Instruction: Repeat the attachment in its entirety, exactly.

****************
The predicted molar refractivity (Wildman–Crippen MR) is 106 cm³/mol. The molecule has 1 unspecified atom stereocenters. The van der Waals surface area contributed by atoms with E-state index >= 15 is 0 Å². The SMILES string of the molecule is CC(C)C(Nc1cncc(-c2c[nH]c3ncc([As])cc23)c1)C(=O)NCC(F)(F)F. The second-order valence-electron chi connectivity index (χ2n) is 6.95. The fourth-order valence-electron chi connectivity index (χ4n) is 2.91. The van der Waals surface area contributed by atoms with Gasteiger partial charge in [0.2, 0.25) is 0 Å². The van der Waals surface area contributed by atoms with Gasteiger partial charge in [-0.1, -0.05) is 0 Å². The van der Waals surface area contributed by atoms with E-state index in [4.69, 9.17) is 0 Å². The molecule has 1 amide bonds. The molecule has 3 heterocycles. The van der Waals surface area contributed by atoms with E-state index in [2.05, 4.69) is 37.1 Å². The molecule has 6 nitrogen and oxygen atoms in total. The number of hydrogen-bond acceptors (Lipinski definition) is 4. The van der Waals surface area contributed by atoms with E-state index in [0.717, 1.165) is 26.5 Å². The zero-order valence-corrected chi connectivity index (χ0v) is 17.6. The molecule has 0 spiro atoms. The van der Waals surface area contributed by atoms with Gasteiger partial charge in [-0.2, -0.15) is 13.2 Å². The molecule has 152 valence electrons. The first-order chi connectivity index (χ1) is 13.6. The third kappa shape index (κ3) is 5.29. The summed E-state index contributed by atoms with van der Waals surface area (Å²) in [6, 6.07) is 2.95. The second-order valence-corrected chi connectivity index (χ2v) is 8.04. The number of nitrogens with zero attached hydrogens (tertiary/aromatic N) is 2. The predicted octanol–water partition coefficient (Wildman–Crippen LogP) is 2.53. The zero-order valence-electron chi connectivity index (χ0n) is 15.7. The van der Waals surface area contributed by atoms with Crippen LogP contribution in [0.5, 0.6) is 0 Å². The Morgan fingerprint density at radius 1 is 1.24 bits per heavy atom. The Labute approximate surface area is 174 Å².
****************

The predicted molar refractivity (Wildman–Crippen MR) is 106 cm³/mol. The molecule has 1 unspecified atom stereocenters. The van der Waals surface area contributed by atoms with E-state index >= 15 is 0 Å². The SMILES string of the molecule is CC(C)C(Nc1cncc(-c2c[nH]c3ncc([As])cc23)c1)C(=O)NCC(F)(F)F. The second-order valence-electron chi connectivity index (χ2n) is 6.95. The fourth-order valence-electron chi connectivity index (χ4n) is 2.91. The van der Waals surface area contributed by atoms with Gasteiger partial charge in [0.2, 0.25) is 0 Å². The van der Waals surface area contributed by atoms with Gasteiger partial charge in [-0.1, -0.05) is 0 Å². The van der Waals surface area contributed by atoms with E-state index in [4.69, 9.17) is 0 Å². The molecule has 1 amide bonds. The molecule has 3 heterocycles. The van der Waals surface area contributed by atoms with E-state index in [2.05, 4.69) is 37.1 Å². The molecule has 6 nitrogen and oxygen atoms in total. The number of hydrogen-bond acceptors (Lipinski definition) is 4. The van der Waals surface area contributed by atoms with E-state index in [0.717, 1.165) is 26.5 Å². The zero-order valence-corrected chi connectivity index (χ0v) is 17.6. The molecule has 0 spiro atoms. The van der Waals surface area contributed by atoms with Gasteiger partial charge in [-0.2, -0.15) is 13.2 Å². The molecule has 152 valence electrons. The first-order chi connectivity index (χ1) is 13.6. The third kappa shape index (κ3) is 5.29. The summed E-state index contributed by atoms with van der Waals surface area (Å²) in [6, 6.07) is 2.95. The second-order valence-corrected chi connectivity index (χ2v) is 8.04. The number of nitrogens with zero attached hydrogens (tertiary/aromatic N) is 2. The predicted octanol–water partition coefficient (Wildman–Crippen LogP) is 2.53. The zero-order valence-electron chi connectivity index (χ0n) is 15.7. The van der Waals surface area contributed by atoms with Crippen LogP contribution in [0.5, 0.6) is 0 Å². The Morgan fingerprint density at radius 1 is 1.24 bits per heavy atom. The Labute approximate surface area is 174 Å².